On Tuesday April 18, at 6.30pm, Canadian-British literary fiction writer Alison MacLeod will discuss her latest novel, Tenderness, and her life and times as an author and teacher at a special Meet the Author event at The British Institute Library. Here she shares a few thoughts ahead of the presentation.
“I’d always loved books and dreaming up stories as a child, but my writing life began properly in 1987. I was 22 when I travelled from my native Canada to the University of Lancaster for a Master’s course. There, I found fellow writers, published my first story, explored the Lake District, and fell in love with a poet. Four years later, we both had academic posts, had moved to Sussex and married. In 1996, my first novel was published. Other books followed and, in my forties, I was made professor. Looking back, I recall with a smile that my ‘Plan B’ in 1987, if Lancaster went wrong, was to move to Florence. I suspect I wanted to be Lucy Honeychurch in A Room with a View.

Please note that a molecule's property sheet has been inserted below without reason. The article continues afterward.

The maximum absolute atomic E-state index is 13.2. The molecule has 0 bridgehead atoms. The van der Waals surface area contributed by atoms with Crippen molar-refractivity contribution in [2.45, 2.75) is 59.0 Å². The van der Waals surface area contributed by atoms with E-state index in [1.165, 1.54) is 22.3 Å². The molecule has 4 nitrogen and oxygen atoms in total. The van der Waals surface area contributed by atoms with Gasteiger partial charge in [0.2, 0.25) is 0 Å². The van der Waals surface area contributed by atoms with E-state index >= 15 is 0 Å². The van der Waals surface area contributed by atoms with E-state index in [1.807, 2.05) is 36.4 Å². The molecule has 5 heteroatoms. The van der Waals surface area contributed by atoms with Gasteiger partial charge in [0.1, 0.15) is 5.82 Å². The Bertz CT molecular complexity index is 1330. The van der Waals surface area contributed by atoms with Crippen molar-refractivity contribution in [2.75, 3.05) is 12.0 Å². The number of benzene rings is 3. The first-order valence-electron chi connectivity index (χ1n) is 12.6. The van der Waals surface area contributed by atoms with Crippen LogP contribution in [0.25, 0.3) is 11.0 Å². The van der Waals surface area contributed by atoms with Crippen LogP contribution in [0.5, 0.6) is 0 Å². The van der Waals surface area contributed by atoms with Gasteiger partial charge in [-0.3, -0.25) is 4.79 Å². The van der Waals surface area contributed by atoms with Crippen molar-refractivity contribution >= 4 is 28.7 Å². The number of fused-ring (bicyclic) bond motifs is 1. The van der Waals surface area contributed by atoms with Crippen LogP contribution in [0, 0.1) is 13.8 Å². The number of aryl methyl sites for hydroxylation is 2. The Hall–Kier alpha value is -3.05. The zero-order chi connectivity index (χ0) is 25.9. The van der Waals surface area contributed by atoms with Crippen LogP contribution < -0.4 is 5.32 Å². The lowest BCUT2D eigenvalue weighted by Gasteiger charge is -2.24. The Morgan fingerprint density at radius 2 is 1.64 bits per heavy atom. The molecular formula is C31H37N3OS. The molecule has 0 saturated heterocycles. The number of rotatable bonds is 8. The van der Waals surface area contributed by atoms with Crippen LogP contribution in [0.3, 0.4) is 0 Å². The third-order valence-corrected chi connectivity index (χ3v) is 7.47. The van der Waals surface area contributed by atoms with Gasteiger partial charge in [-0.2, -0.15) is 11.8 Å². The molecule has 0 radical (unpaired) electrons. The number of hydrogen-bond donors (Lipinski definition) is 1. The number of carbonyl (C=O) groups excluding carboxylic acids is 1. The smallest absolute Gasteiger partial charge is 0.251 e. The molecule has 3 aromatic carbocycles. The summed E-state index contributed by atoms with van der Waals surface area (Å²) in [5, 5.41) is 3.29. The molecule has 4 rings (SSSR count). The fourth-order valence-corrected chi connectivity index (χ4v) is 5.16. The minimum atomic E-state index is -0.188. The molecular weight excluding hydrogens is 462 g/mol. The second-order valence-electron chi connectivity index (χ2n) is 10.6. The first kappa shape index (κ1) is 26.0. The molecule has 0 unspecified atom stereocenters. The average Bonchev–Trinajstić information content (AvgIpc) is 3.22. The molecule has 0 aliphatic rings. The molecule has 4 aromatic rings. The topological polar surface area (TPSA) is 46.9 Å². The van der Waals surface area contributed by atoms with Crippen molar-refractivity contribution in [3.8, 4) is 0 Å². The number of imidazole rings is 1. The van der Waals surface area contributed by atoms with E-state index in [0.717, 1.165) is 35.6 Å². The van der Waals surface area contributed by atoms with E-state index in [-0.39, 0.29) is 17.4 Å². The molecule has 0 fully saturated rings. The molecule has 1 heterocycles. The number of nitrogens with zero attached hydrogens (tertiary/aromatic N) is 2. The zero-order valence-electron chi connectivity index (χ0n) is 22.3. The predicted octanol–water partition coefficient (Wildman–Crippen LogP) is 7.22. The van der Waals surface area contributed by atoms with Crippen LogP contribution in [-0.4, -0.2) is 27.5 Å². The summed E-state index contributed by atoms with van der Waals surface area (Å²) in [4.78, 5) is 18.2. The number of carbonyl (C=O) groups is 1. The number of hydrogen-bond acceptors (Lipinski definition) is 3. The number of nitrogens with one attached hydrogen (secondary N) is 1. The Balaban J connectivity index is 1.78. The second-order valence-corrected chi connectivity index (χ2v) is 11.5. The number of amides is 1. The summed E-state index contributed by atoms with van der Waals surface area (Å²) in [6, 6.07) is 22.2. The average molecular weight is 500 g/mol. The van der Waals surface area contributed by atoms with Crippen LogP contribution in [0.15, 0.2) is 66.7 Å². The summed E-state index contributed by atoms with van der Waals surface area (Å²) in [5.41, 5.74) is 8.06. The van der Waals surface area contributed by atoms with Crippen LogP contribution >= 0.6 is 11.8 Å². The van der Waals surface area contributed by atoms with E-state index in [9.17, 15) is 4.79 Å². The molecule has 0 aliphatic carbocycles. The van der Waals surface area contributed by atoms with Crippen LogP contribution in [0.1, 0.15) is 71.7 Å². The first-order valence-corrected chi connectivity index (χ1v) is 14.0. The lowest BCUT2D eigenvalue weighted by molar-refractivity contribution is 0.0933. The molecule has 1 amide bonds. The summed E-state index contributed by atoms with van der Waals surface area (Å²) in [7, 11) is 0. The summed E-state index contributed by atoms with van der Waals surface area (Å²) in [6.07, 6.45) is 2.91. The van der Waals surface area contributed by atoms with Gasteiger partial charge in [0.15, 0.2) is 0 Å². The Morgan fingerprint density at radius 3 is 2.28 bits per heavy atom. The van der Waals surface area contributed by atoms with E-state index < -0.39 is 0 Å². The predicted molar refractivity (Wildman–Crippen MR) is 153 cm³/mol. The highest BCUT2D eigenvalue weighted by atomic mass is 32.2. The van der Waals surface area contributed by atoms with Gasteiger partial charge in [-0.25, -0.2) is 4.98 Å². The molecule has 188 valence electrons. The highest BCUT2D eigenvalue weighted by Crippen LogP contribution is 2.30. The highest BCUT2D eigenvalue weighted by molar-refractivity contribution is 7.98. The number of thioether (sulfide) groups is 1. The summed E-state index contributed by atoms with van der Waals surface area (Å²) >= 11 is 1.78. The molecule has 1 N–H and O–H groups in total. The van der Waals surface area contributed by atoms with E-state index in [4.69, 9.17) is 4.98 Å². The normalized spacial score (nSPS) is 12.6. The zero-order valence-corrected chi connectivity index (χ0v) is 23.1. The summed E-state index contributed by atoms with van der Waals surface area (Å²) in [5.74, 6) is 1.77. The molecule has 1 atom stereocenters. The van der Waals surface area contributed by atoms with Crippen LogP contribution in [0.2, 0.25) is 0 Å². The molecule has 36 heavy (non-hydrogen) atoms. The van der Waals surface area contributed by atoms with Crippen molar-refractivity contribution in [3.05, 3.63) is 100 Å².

I first visited in 2002. I remember the moment when I turned a corner and the Duomo appeared, massive and extraordinary. Tears sprang to my eyes, partly in astonishment; partly because I was instantly and viscerally moved. I’ve been back perhaps ten times. I love Florence’s colours, its golden light, its ease for wandering, and its art.
I last returned in 2018 when I was researching Tenderness. My novel is the story of the creation and ‘afterlife’ of D. H. Lawrence’s controversial 1928 novel, Lady Chatterley’s Lover (which Lawrence originally entitled Tenderness). As he wrote, he was dying of TB in a rented villa on a remote hilltop near Scandicci. I wanted to see the house and the view he had. I also wanted to find the villa in Fiesole where, in 1920, he had an affair with the woman who would, I discovered, become the model for Constance Chatterley. Both were eureka moments.”
A ‘magnificent nonlinear spin on Lady Chatterley’s Lover and the censorship of literature during D.H. Lawrence’s life and beyond. . . . MacLeod covers an astonishingly broad range of incidents, eras, and themes in vivid prose, and depicts Lawrence’s supporters and opponents with equal insight and sympathy. [T]riumphant… this places MacLeod among the best of contemporary novelists.’
—Publishers Weekly, starred review